Asian stocks get squishy as rates rise, earnings rise

  • The Fed is expected to jump 25 bps. this week, ECB and BOE by 50 bp
  • Tech giants lead the way in terms of profits
  • China rises as holiday travel grows

SYDNEY, Jan 30 (Reuters) – Asian shares turned mixed on Monday ahead of a week in which interest rates in Europe and the United States are certain to rise, along with U.S. jobs and wage data that could influence how much more they stay go

Earnings from a who’s who of tech giants will also test the strength of Wall Street bulls, who are seeking to lead the Nasdaq to its best January since 2001.

Asia also held firm as China’s rapid reopening bolstered the economic outlook, with MSCI’s broadest index of Asia-Pacific shares outside Japan (.MIAPJ0000PUS) up 11% in January so far at a nine-month high.

The index fell 0.2% on Monday with mixed markets in the region. Japan’s Nikkei (.N225) fell while Taiwan (.TWII) jumped 3.1%.

The Nikkei newspaper reported on Renault (RENA.PA) was to reduce its stake in Nissan (7201.T) up to 15%, while the latter will invest in Renault’s electric car business.

Chinese blue chips (.CSI300) rose 1.1% after returning from vacation. Beijing reported that Chinese Lunar New Year travel was up 74% from last year, although this is still only half of pre-pandemic levels. Read more

S&P 500 futures and Nasdaq futures were down 0.3%, while EUROSTOXX 50 futures and FTSE futures were down 0.2%.

Investors are confident that the Federal Reserve will raise interest rates by 25 basis points on Wednesday, followed the next day by half-point hikes by the Bank of England and the European Central Bank, and any deviation from that scenario would be a real shock.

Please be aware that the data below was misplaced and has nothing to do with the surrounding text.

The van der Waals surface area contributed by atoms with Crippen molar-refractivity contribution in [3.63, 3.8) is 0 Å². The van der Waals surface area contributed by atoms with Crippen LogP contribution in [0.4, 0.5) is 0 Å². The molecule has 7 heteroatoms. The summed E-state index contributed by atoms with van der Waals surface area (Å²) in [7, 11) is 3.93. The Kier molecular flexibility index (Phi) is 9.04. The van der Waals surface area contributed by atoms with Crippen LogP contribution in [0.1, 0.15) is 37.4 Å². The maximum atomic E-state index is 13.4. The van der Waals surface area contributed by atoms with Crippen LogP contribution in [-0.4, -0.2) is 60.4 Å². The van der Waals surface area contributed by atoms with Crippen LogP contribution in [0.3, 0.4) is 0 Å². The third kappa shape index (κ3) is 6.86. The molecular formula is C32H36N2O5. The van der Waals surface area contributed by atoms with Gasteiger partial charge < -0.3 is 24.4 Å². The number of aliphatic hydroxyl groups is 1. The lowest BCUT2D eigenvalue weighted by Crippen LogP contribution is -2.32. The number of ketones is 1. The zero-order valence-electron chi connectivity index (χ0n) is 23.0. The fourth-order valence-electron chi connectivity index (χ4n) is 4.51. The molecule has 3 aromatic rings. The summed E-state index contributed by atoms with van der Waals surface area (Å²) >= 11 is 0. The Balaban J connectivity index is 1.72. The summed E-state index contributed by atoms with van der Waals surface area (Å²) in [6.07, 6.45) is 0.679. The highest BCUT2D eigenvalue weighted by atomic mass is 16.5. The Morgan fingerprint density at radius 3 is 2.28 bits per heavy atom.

Equally important will be the guidance for future policy, with analysts expecting a hawkish message that inflation has not yet been defeated and more needs to be done. Read more

“With US labor markets still tight, core inflation elevated and financial conditions easing, Fed Chair Powell’s tone will be hawkish, stressing that tapering to a 25 bp increase doesn’t mean a pause is coming,” said Bruce Kassman, chief economist at JPMorgan, who expects another rise in March.

“We also expect him to continue to resist market pricing of rate cuts later this year.”

There is a lot of work to be done, given that futures currently have rates peaking at 5.0% in March, only to fall back to 4.5% by the end of the year.


The yield on the 10-year note has fallen 33 basis points so far this month to 3.50%, essentially easing financial conditions even as the Fed talks tough about tightening.

This dovish outlook will also be tested by US wage data, the employment cost index and various ISM surveys.

EU inflation figures could be key to whether the ECB signals a half-point interest rate hike for March or opens the door to slowing the pace of tightening. Read more

As for Wall Street’s recent rally, much will depend on Apple Inc.’s earnings (AAPL.O) (AMZN.O)Alphabet Inc (GOOGL.O) and meta platforms (META.O)among many others.

“Apple will provide insight into the overall demand story for consumers globally and a snapshot of China’s supply chain issues that are beginning to slowly abate,” Wedbush analysts wrote.

“Based on our recent inspections of the supply chain in Asia, we believe demand for the iPhone 14 Pro is holding up stronger than expected,” they added. “Apple will likely cut some costs around the edges, but we don’t expect massive layoffs.”

Market pricing in early Federal Reserve easing weighed on the dollar, which has lost 1.6 percent so far this month to 101.790 against a basket of major currencies.

The euro was up 1.5% for January at $1.0878, just above a nine-month high. The dollar even lost 1.3% against the yen to 129.27, despite the Bank of Japan’s staunch defense of its ultra-easy policy.

The drop in the dollar and yields has been a boon for gold, which is up 5.8% for the month to date at $1,930 an ounce.

China’s swift reopening is seen as a windfall for commodities in general, supporting everything from copper to iron ore to oil prices.

The oil market was mixed on Monday, with Brent down 11 cents to $86.55 a barrel, while U.S. crude fell 3 cents to $79.65.

Reporting by Wayne Cole; Editing by Christopher Cushing

Our standards: Thomson Reuters Trust Principles.

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